“The children probably aren’t actually aware that they are learning via specific tasks and movements – it is all cleverly disguised where they are actually having fun!

“Often they are the only child with additional needs in their class, and just to be around others who are similar to them can boost their confidence.

“It is about helping the children to become as independent as they can be, each child has a set of personalised goals which will depend on their age and development.

“The types of tasks include; being able to use a cup, to feeding themselves, going to the toilet, getting dressed, getting their shoes and socks on.

“We had someone who came to Stick ‘n’ Step for a very long time who went off to University, and the biggest thing for him was to be able to do the buttons on his shirt.

“That was the last thing he learned so he could move away from home and not need his Mum and Dad’s daily help.

“Every child is different, with different needs, and our staff are brilliant at taking a range of children with a range of challenges and disabilities and finding the best way of helping each individual.”

Back then to Toby, who has burst into song, viewed at Stick ‘n’ Step as another integral part of the learning process.

Mum Audrey Dennison is particularly pleased at the opening of the new facility in Runcorn.

Previously, for many years, she had to transport Toby to and from the Wallasey Stick ‘n’ Step from her home in Warrington, and the distance, along with other family commitments, meant that he was unable to attend for a number of years.

Her delight is palpable at the arrival of a venue far closer to home. But with the same welcoming and supportive atmosphere.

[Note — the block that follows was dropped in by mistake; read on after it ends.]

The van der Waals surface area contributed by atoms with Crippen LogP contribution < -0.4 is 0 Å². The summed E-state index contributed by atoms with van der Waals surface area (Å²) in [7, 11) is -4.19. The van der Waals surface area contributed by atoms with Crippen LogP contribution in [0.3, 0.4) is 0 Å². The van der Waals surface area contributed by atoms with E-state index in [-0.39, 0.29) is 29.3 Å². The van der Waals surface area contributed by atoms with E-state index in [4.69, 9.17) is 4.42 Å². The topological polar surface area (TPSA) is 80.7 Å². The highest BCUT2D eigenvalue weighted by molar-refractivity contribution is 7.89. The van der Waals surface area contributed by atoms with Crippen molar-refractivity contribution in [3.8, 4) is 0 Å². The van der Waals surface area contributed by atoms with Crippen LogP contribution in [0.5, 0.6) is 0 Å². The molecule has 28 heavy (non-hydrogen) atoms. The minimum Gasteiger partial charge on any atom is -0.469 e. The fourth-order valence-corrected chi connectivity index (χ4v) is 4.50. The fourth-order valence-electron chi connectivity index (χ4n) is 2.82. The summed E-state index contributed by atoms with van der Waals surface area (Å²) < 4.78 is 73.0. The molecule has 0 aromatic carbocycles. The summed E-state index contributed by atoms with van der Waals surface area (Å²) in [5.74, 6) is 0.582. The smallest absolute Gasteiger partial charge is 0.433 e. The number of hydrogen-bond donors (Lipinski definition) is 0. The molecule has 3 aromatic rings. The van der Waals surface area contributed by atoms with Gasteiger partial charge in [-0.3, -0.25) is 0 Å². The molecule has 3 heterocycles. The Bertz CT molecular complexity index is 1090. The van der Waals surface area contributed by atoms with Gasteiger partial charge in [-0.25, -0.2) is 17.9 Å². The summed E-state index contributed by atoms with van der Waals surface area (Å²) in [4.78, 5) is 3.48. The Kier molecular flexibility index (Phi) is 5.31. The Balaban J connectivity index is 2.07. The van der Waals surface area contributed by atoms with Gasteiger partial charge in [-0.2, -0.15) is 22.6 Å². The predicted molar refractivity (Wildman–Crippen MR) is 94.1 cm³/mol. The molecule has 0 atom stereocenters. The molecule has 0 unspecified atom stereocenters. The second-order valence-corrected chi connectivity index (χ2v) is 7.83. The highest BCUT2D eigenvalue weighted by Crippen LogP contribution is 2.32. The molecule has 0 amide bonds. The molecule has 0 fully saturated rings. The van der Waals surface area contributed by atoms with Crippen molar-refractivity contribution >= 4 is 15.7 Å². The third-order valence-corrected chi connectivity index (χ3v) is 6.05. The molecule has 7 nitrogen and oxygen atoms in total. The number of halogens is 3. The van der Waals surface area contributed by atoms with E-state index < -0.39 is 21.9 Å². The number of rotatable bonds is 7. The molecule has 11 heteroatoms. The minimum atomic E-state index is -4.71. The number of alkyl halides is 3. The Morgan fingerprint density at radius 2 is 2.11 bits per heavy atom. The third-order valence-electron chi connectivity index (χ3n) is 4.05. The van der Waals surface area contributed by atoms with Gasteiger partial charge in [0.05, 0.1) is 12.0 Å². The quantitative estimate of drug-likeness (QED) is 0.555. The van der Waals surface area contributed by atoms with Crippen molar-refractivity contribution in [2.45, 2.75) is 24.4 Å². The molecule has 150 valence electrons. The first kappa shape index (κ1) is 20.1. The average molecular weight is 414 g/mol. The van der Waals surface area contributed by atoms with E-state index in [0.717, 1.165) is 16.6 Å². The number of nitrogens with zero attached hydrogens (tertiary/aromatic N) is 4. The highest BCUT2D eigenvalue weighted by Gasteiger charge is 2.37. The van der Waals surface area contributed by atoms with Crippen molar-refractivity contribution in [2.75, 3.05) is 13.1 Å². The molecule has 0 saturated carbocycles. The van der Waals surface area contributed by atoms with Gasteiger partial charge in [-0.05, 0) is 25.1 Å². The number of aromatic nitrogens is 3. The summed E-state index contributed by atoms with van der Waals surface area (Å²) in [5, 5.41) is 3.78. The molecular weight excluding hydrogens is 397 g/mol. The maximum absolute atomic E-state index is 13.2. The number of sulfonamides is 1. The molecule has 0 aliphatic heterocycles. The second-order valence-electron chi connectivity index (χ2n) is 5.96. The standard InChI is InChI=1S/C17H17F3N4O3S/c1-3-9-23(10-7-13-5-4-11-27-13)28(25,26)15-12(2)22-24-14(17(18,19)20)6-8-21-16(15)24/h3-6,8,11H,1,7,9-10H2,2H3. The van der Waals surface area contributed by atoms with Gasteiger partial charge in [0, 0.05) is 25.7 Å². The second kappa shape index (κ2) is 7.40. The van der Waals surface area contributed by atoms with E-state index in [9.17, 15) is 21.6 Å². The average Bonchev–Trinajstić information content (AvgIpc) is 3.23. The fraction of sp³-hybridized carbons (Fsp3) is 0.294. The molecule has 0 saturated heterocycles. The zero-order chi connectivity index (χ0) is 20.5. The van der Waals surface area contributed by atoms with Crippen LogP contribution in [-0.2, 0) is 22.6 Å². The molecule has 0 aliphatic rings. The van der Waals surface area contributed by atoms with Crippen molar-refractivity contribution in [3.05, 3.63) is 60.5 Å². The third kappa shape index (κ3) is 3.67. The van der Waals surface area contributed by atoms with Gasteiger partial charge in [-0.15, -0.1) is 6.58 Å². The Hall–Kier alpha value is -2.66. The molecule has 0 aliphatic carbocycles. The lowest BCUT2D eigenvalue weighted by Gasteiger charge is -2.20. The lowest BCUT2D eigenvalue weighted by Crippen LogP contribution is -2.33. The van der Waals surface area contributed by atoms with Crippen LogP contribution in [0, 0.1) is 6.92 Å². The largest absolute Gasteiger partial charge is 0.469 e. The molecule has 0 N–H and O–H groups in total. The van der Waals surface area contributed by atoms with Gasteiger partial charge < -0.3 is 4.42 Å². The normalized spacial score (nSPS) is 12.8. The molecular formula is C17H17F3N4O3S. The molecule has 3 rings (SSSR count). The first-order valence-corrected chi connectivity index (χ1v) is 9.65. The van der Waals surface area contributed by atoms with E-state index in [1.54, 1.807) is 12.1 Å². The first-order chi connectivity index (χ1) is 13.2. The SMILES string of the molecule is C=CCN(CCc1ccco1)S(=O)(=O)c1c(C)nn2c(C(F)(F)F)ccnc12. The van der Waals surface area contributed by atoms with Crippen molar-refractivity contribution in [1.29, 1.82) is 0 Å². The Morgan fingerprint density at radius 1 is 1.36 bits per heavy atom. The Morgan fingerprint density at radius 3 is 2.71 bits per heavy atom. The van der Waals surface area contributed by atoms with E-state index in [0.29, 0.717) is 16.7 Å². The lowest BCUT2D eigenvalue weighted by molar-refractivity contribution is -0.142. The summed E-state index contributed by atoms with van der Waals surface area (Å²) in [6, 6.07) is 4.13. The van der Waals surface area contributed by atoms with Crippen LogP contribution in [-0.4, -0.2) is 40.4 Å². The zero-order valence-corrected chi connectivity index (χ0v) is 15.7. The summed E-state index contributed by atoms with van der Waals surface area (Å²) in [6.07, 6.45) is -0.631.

“As soon as we came back here it felt like we were coming home,” says Audrey.

“Toby went straight in and with all the equipment he recognised it straightaway.

“He has remembered the songs and some of the exercises and met Zsoka again, who was one of the conductors at Wallasey.

“The help we have received from Stick ‘n’ Step has been so amazing, and I will always be grateful.

“When Toby was born I just felt there was nothing, no guidance, nothing telling me what to do as a parent.

“We started going to Stick ‘n’ Step and Toby took to it like a duck to water.

“I truly believe, and would say this to anyone, that without Stick ‘n’ Step Toby wouldn’t be able to sit up, push up, or roll over.

“Now you can see him, using a walker to get around, babbling away – he knows what he wants and is quite headstrong.

“I absolutely love what Stick ‘n’ Step has done for us, and would recommend it to anyone.

“I am quite gushing about it to be honest…how many times can you say ‘thank you’?”

When it comes to saying thank you, Audrey is trying to her own little bit, to give something back, by fundraising for Stick ‘n’ Step.

She has completed one of the Tough Mudder endurance challenges, and, along with her husband, forewent wedding presents in lieu of donations to the charity instead.

The vital work of Stick ‘n’ Step, and the vital backing of those such as the Steve Morgan Foundation who help finance it, has made a monumental difference to their family life.

“Thank goodness for funders and for people who see the bigger picture,” says Audrey.

“I don’t know what we would have done without Stick ‘n’ Step – we were just wallowing, and I am not sure the family unit would have survived.

“From a parent’s point of view it is hard to explain, but this place is amazing.

“All I can do is say thank you, thank you, thank you – to everyone involved, for whatever part they have played in it.”

 

* Visit https://www.sticknstep.org for more details or follow on Twitter @SticknStep1